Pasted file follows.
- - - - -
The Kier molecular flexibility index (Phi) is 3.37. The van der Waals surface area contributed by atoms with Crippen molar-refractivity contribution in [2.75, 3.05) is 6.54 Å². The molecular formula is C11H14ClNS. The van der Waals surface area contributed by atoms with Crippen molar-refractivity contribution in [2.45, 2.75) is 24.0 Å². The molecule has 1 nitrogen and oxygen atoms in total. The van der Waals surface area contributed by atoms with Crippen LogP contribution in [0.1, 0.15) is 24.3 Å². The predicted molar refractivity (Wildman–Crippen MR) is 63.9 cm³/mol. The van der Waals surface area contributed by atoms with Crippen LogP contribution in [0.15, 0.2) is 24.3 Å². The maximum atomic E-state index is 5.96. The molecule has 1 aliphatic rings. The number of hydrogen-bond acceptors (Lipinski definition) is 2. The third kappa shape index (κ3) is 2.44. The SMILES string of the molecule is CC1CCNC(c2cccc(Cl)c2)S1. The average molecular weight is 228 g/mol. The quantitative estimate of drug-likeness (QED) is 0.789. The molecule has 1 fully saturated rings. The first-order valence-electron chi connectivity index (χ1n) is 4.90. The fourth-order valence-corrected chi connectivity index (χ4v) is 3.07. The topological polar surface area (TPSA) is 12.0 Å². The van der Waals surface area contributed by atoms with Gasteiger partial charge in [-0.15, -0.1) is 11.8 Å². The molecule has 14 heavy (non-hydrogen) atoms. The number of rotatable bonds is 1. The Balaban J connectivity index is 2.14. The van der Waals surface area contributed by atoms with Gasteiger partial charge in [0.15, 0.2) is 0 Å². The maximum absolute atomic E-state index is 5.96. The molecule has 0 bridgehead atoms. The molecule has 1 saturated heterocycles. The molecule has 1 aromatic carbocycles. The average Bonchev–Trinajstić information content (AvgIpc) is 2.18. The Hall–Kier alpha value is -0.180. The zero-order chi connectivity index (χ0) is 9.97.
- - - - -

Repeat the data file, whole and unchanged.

The Kier molecular flexibility index (Phi) is 3.37. The van der Waals surface area contributed by atoms with Crippen molar-refractivity contribution in [2.75, 3.05) is 6.54 Å². The molecular formula is C11H14ClNS. The van der Waals surface area contributed by atoms with Crippen molar-refractivity contribution in [2.45, 2.75) is 24.0 Å². The molecule has 1 nitrogen and oxygen atoms in total. The van der Waals surface area contributed by atoms with Crippen LogP contribution in [0.1, 0.15) is 24.3 Å². The predicted molar refractivity (Wildman–Crippen MR) is 63.9 cm³/mol. The van der Waals surface area contributed by atoms with Crippen LogP contribution in [0.15, 0.2) is 24.3 Å². The maximum atomic E-state index is 5.96. The molecule has 1 aliphatic rings. The number of hydrogen-bond acceptors (Lipinski definition) is 2. The third kappa shape index (κ3) is 2.44. The SMILES string of the molecule is CC1CCNC(c2cccc(Cl)c2)S1. The average molecular weight is 228 g/mol. The quantitative estimate of drug-likeness (QED) is 0.789. The molecule has 1 fully saturated rings. The first-order valence-electron chi connectivity index (χ1n) is 4.90. The fourth-order valence-corrected chi connectivity index (χ4v) is 3.07. The topological polar surface area (TPSA) is 12.0 Å². The van der Waals surface area contributed by atoms with Gasteiger partial charge in [-0.15, -0.1) is 11.8 Å². The molecule has 14 heavy (non-hydrogen) atoms. The number of rotatable bonds is 1. The Balaban J connectivity index is 2.14. The van der Waals surface area contributed by atoms with Gasteiger partial charge in [0.15, 0.2) is 0 Å². The maximum absolute atomic E-state index is 5.96. The molecule has 0 bridgehead atoms. The molecule has 1 saturated heterocycles. The molecule has 1 aromatic carbocycles. The average Bonchev–Trinajstić information content (AvgIpc) is 2.18. The Hall–Kier alpha value is -0.180. The zero-order chi connectivity index (χ0) is 9.97.